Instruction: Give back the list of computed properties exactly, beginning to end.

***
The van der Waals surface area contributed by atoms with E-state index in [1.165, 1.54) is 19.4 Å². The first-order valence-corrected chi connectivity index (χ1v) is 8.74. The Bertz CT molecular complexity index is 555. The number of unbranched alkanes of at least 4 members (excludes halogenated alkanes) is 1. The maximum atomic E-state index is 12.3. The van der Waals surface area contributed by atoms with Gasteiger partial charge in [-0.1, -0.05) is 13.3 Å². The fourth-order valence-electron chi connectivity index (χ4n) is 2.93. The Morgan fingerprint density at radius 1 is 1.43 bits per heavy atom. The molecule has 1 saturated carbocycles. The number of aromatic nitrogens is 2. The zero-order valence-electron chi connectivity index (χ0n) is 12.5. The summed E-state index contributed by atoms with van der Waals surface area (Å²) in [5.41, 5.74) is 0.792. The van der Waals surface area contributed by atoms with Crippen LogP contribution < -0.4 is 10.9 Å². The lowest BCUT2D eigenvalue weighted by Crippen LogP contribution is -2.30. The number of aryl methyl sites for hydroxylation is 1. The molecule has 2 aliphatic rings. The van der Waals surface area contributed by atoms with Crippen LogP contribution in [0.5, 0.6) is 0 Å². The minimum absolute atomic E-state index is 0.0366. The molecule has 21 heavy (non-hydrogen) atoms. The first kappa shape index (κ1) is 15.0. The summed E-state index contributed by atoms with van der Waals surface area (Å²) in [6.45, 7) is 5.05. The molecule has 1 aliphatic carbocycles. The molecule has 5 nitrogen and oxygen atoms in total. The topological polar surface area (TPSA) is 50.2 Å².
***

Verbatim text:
The van der Waals surface area contributed by atoms with E-state index in [1.165, 1.54) is 19.4 Å². The first-order valence-corrected chi connectivity index (χ1v) is 8.74. The Bertz CT molecular complexity index is 555. The number of unbranched alkanes of at least 4 members (excludes halogenated alkanes) is 1. The maximum atomic E-state index is 12.3. The van der Waals surface area contributed by atoms with Gasteiger partial charge in [-0.1, -0.05) is 13.3 Å². The fourth-order valence-electron chi connectivity index (χ4n) is 2.93. The Morgan fingerprint density at radius 1 is 1.43 bits per heavy atom. The molecule has 1 saturated carbocycles. The number of aromatic nitrogens is 2. The zero-order valence-electron chi connectivity index (χ0n) is 12.5. The summed E-state index contributed by atoms with van der Waals surface area (Å²) in [5.41, 5.74) is 0.792. The van der Waals surface area contributed by atoms with Crippen LogP contribution < -0.4 is 10.9 Å². The lowest BCUT2D eigenvalue weighted by Crippen LogP contribution is -2.30. The number of aryl methyl sites for hydroxylation is 1. The molecule has 2 aliphatic rings. The van der Waals surface area contributed by atoms with Crippen LogP contribution in [0.5, 0.6) is 0 Å². The minimum absolute atomic E-state index is 0.0366. The molecule has 21 heavy (non-hydrogen) atoms. The first kappa shape index (κ1) is 15.0. The summed E-state index contributed by atoms with van der Waals surface area (Å²) in [6.45, 7) is 5.05. The molecule has 1 aliphatic carbocycles. The molecule has 5 nitrogen and oxygen atoms in total. The topological polar surface area (TPSA) is 50.2 Å².